There is a fear of repeating experiences from high school: stigmas/labels, secluded classrooms, or even specialized degrees. There can be a level of embarrassment which can make it harder for a student to take the initial step of getting tested on their own. Offering to walk with students to the DSPS office can be a start, but it may also require multiple student conferences to eliminate stigmas and misconceptions about DSPS.
I utilize my experience from the high school classroom in my pre-transfer college courses. High school students’ IEPs provided insight, but usually the information presented referred to a middle school experience. Special Education co-teachers and case managers provided additional assistance and accommodations to support students in the secondary school framework. College professors do not have the luxury of a co-teacher or an individual with specialized skills within their classroom. As a Professor, I attempt to recognize the behaviors a student in need of access to resources from DSPS might exhibit. The same behaviors I observed in high school:
- Chronic Absenteeism
- Not turning in/finishing assignments
- Witnessing the student working on the assignment in class; after multiple attempts of requesting submission, the student never turns it in
- Leaving class early when information appears complex
Students that have trouble reading or processing may skip class because they do not have an answer for why they could not complete an assignment that involves reading comprehension. It is important to ask students questions and request conferences often. Questions like: “Do you find yourself reading the same page over and over again?” Or “did you have any services in high school?” lead to a discussion of receiving needed services through DSPS and extra time on assignments.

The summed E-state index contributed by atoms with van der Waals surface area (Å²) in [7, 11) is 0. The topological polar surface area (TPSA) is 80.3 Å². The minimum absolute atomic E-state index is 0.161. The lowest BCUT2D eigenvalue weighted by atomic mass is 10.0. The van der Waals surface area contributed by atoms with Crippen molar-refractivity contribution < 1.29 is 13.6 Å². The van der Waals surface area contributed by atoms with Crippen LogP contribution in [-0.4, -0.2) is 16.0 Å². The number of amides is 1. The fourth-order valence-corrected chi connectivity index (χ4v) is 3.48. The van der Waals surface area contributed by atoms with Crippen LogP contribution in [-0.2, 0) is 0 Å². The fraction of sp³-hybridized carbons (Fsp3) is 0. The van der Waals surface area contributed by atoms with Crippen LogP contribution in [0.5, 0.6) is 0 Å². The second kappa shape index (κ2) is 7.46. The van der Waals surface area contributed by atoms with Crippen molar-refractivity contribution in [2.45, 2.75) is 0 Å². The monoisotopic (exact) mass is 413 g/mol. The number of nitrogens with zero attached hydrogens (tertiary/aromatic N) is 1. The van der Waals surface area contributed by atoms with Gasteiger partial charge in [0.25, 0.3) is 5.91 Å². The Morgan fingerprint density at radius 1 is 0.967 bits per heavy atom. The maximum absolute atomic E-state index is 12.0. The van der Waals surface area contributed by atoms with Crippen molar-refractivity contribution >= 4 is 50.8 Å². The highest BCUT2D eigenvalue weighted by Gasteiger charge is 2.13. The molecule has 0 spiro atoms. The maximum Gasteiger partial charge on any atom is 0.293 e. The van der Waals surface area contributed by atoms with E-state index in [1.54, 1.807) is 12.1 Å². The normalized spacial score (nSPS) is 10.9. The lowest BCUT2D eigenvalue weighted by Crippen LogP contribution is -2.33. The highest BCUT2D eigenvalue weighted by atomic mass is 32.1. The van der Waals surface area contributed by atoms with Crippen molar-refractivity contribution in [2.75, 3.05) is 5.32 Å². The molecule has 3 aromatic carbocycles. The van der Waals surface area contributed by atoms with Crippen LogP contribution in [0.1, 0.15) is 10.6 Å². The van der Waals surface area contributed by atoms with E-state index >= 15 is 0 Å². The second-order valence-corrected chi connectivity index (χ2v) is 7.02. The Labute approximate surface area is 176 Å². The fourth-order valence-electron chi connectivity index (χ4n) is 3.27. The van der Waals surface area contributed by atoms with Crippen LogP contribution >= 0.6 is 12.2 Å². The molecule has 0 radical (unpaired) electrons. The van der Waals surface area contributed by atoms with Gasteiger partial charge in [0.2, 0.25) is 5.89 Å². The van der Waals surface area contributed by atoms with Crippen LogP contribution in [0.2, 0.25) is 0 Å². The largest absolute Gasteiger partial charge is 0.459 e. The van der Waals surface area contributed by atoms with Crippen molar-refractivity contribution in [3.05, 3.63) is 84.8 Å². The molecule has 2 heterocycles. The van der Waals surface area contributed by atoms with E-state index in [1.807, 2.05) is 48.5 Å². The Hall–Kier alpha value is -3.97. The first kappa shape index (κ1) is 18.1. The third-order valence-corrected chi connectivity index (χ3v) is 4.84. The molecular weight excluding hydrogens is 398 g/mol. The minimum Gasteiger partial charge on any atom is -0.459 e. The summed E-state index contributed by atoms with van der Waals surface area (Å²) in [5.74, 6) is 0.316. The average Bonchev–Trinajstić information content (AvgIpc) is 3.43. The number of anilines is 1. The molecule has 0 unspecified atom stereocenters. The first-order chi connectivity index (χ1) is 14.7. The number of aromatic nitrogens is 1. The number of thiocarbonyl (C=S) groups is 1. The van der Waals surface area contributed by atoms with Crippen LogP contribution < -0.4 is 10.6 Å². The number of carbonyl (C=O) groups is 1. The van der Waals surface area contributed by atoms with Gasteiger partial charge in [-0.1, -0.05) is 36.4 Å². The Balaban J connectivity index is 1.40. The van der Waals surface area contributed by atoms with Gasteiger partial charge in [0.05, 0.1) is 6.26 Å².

A student focus group composed of DSPS students could be organized around developing ideas for advertising campaigns designed to welcome current and incoming students. Furthermore, additional groups could focus on destigmatizing the existing myths behind being a college student with a disability.
In addition, a DSPS college/high school liaison might help with the transition from high school to college. They could lead presentations at high schools, and generate voluntary groups of high school students and parents to tour the college and highlight DSPS services. Furthermore, providing literature on the steps students can take to receive services should be given not only to these groups, but to any high school student receiving services that is preparing to graduate.
All educators should be on alert for signs and symptoms of DSPS needs early on in the semester. Present this topic to students often, destigmatize DSPS, develop your own class diagnostic such as a reading/writing comprehension prompt, and encourage students to advocate for their needs.